Video Games – Better Together

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I am a social gamer. I enjoy talking about video games more, oftentimes, than actually playing them. I also prefer playing through a game co-op versus playing single-player. Unless the single-player mechanics/gameplay are mind-blowing, then sign me up. There is something compelling about sharing a game experience. Whether that is shooting aliens together in a Halo game or operating on a patient in tandem in Trauma Center. Video games are best played with one another.

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Baldur’s Gate: Dark Alliance and Halo: Combat Evolved were two games I played through with my friend Cory. Fun times where we would purposefully get together, drink the soda, and push through the game at hand. Finding/equipping new gear, fragging enemies, and general friendship created fond memories for me. I miss those times.

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When we first started dating, I brought my silver GameCube over to Tabitha’s house. She was not a gamer, but I wanted her to fall in love with video games, like me. So I introduced her to The Legend of Zelda: The Wind Waker. I can still remember her trying to get through the pirate ship’s hold. Lanterns swaying, platforms threatening to disappear, the game proved challenging for her. And yet, she made it.

Our gaming together has continued since we married.

  • Super Mario Galaxy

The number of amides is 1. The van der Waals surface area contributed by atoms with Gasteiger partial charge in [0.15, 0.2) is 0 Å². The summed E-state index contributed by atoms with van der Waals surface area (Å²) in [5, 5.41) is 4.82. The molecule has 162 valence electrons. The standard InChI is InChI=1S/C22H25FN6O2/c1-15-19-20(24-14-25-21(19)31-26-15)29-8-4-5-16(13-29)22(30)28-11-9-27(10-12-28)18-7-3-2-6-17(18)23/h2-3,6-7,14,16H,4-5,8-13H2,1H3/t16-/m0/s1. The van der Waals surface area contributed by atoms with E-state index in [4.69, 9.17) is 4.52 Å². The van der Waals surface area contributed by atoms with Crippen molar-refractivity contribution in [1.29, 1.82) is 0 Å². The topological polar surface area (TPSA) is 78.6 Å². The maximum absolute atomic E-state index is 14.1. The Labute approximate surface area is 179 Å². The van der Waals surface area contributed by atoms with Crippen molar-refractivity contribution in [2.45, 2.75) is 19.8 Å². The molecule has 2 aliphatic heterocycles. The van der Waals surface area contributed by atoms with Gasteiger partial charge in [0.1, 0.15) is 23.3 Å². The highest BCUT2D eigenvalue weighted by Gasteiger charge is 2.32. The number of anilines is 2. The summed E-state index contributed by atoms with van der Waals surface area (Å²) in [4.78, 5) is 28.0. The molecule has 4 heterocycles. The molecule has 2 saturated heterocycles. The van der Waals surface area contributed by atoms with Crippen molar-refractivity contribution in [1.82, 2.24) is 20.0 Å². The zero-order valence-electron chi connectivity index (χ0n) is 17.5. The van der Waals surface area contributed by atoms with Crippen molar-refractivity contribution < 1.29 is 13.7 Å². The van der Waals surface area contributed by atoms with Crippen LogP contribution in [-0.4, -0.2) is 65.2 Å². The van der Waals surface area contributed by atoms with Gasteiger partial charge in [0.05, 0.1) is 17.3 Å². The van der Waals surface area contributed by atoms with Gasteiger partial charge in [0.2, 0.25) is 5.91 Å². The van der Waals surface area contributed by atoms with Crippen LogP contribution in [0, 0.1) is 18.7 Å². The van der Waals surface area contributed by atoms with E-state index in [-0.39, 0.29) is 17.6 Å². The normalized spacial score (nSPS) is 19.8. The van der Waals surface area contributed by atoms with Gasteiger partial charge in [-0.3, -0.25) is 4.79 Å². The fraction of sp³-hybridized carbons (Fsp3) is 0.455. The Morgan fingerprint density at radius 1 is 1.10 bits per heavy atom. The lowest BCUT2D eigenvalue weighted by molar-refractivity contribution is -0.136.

• Phoenix Wright: Ace Attorney
  • Tomb Raider and the Guardian of Light

The above are a small sampling of series that we have played together. Sometimes even playing with a walkthrough in hand. Don’t judge.

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My son and I have started our own tradition of playing video games together. With him, just as with my wife, I have had to learn to chill out and watch how I talk while playing. I hope that:

  • Memories are being made. Good memories.
  • Muscle memory and skills are developing
  • My love of virtual worlds is being passed on

Surrounded by people, encouraged by friends, gaming together is awesome.

Let the Mario Parties begin.

Bad Parenting: How To Not Play Rocket League With Your 6-Year-Old

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Imagine radio controlled cars, with rockets, playing a game of soccer. Good ball control is key and takes much skill and time to develop.

Wyatt and I played a lot of Rocket League. Then I noticed how I started talking to him. We weren’t doing well in the match we were playing. I felt like I was playing alone versus actually playing with a teammate against two bots. Now this is not Wyatt’s fault, Rocket League is a fun/simple game with deep deep mechanics. But I found that the words coming out of my mouth were not uplifting, in fact, my words were angry and annoyed. Wyatt’s body language was defensive, I was about to lose him. So I had to mentally check myself:

– I am an adult.

– I am playing a game with my son. He is six years old.

– Why am I acting this way?

After a few talks with my wife, I decided that I would make more of an effort to use encouraging words. To try and let go of my competitive spirit and just have fun. And so we did.

Ever since then, I have tried to speak words of life, versus death. This is not easy. But parenting isn’t easy either.

Super Mario Bros. Wii is another game we play together. A game I have had serious issues with in the past, due to how anger-inducing the co-op experience can be. But you know what? We laughed. Wyatt giggled over causing me to die, many times. We had fun.

Win or lose, playing games with your children is awesome. As a dad, the key is realizing that playing a videogame is another teachable moment. Model the words you want to spoken during competitive play. Encourage teamwork. Embrace defeat. Together, we can do this.

My dear brothers and sisters, take note of this: Everyone should be quick to listen, slow to speak and slow to become angry,” – James 1:19